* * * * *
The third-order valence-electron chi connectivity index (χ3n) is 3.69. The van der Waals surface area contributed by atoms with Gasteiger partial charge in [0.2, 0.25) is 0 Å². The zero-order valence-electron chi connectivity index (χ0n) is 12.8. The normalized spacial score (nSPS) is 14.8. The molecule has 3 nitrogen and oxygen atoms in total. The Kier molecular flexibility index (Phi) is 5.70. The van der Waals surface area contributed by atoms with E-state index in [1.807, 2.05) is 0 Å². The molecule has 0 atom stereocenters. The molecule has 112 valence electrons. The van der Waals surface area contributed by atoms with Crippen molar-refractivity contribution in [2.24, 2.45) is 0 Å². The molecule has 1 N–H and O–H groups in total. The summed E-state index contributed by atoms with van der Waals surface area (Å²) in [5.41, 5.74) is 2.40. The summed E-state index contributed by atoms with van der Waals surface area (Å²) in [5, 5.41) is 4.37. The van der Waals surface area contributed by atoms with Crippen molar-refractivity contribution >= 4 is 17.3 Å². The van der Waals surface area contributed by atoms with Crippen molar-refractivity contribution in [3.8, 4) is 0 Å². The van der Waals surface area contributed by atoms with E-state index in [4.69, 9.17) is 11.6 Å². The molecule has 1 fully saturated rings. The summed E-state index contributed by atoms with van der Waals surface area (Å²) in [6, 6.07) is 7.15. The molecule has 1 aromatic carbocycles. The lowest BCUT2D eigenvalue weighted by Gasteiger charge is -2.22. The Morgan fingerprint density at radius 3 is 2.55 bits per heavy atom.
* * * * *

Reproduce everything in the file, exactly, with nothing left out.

The third-order valence-electron chi connectivity index (χ3n) is 3.69. The van der Waals surface area contributed by atoms with Gasteiger partial charge in [0.2, 0.25) is 0 Å². The zero-order valence-electron chi connectivity index (χ0n) is 12.8. The normalized spacial score (nSPS) is 14.8. The molecule has 3 nitrogen and oxygen atoms in total. The Kier molecular flexibility index (Phi) is 5.70. The van der Waals surface area contributed by atoms with E-state index in [1.807, 2.05) is 0 Å². The molecule has 0 atom stereocenters. The molecule has 112 valence electrons. The van der Waals surface area contributed by atoms with Crippen molar-refractivity contribution in [2.24, 2.45) is 0 Å². The molecule has 1 N–H and O–H groups in total. The summed E-state index contributed by atoms with van der Waals surface area (Å²) in [5.41, 5.74) is 2.40. The summed E-state index contributed by atoms with van der Waals surface area (Å²) in [5, 5.41) is 4.37. The van der Waals surface area contributed by atoms with Crippen molar-refractivity contribution >= 4 is 17.3 Å². The van der Waals surface area contributed by atoms with Crippen molar-refractivity contribution in [3.8, 4) is 0 Å². The van der Waals surface area contributed by atoms with E-state index in [4.69, 9.17) is 11.6 Å². The molecule has 1 fully saturated rings. The summed E-state index contributed by atoms with van der Waals surface area (Å²) in [6, 6.07) is 7.15. The molecule has 1 aromatic carbocycles. The lowest BCUT2D eigenvalue weighted by Gasteiger charge is -2.22. The Morgan fingerprint density at radius 3 is 2.55 bits per heavy atom.